Apartheid and the suppression of native language – by Alya Zoabi, Mondoweiss

Palestinian citizens of Israel experience systematic marginalisation and discrimination in a wide number of areas, including the speaking and writing of their own language. In 2018, the Israeli government passed the Jewish Nation-State Law, which stripped Arabic of its status as an official language. Hebrew and English are now the most dominant languages in the country.

On July 25, municipal authorities in Haifa, a mixed city where Palestinian Arabs are a tenth of the population, added a sign in the French Carmel neighborhood that was written in Hebrew, English and Russian, but not Arabic.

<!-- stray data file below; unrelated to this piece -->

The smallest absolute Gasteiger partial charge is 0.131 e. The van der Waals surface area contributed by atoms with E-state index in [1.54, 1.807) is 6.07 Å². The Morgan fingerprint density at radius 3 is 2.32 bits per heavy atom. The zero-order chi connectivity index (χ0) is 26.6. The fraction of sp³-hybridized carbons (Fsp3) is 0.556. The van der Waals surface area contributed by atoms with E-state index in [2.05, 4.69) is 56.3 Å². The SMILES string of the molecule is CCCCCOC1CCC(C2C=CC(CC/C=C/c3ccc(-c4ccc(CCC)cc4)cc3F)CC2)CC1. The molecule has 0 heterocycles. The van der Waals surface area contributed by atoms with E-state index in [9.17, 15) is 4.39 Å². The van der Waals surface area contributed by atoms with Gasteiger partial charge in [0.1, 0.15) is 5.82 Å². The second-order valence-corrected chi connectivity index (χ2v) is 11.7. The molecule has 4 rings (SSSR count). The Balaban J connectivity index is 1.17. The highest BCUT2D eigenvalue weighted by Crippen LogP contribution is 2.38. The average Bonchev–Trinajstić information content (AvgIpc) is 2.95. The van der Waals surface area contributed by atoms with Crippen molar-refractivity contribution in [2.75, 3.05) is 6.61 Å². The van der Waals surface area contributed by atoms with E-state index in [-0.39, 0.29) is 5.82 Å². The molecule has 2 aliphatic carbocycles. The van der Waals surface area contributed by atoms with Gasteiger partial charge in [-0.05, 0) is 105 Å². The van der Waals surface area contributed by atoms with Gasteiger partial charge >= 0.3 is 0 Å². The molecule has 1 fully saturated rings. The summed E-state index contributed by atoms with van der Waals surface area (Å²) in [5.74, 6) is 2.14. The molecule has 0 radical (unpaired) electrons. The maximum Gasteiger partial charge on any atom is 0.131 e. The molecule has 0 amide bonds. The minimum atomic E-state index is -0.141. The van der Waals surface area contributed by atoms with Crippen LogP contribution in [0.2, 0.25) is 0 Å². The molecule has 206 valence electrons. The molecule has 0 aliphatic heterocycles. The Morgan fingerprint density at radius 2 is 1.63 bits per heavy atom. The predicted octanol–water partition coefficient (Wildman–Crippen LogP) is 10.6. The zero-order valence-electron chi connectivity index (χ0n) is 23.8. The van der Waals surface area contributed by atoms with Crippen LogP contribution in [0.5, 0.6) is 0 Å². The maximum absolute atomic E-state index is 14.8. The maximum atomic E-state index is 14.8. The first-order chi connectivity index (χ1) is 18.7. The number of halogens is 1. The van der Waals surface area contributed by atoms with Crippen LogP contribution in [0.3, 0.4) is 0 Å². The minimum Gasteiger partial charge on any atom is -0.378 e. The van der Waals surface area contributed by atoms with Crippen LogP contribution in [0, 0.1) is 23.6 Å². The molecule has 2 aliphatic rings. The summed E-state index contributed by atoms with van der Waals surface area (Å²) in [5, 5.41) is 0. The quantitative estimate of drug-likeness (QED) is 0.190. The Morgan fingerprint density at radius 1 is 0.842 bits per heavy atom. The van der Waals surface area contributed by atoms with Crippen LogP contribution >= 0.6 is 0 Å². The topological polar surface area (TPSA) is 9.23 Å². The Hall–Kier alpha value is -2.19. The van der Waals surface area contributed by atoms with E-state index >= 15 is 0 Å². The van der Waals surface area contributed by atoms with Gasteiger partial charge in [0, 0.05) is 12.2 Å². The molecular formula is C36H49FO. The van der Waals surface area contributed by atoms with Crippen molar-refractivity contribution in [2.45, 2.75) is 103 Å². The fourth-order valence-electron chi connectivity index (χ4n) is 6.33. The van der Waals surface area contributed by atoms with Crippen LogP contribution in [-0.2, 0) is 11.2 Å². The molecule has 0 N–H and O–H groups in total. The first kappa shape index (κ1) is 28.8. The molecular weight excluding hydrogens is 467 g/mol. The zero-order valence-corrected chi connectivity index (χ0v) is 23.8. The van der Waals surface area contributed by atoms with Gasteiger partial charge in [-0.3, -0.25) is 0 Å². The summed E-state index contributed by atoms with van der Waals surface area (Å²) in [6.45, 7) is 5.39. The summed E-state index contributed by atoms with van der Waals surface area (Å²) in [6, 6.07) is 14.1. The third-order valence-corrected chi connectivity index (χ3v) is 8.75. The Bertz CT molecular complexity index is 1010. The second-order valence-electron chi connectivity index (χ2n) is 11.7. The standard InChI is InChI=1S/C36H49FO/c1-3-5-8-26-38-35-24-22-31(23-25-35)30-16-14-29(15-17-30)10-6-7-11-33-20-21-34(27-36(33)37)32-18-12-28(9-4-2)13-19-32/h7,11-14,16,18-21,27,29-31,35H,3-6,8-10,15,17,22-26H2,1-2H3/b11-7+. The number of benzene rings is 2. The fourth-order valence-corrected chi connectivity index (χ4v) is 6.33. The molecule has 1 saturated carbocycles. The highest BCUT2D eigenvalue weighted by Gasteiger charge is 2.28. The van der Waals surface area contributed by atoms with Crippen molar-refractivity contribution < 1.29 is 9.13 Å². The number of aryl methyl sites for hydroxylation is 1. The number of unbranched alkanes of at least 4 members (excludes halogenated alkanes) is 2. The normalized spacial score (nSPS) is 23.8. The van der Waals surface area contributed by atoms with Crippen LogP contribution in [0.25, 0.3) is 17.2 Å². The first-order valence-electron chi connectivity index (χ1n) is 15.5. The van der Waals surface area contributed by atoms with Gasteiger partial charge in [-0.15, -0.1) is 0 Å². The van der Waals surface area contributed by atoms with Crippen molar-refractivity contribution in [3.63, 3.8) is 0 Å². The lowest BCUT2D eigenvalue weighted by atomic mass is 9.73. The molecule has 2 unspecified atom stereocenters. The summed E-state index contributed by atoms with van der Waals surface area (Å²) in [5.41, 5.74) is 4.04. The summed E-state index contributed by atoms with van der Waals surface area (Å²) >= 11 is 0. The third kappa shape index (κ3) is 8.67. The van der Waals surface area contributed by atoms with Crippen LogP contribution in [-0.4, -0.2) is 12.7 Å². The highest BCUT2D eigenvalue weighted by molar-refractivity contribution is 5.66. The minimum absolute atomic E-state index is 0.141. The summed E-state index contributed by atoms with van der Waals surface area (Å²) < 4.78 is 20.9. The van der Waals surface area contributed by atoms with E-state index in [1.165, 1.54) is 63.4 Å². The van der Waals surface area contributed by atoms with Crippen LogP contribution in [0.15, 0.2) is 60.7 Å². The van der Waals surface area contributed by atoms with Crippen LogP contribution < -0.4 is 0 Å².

Palestinian citizens of Israel, whose mother tongue is Arabic, account for just over a fifth (21 percent) of the country’s population. They encounter problems in almost every aspect of everyday life, including visiting the post office or arranging a doctor’s appointment, when they try to communicate in Arabic.

The Ministry of Economy and Industry, Finance, Interior, Science, Technology and Space, and Welfare and Social Services do not make provision for those who want to use the language to establish contact or make a public inquiry. And almost two-thirds (60 percent) of the country’s museums do not provide service or information in Arabic. Until June 2021, the Ben-Gurion International Airport welcome sign did not include a message in Arabic.  And it would not have been added without a petition filed by the Knesset member Dr. Ahmad Tibi in 2004 and a lobbying campaign by Sikkuy (The Association for the Advancement of Civic Equality).

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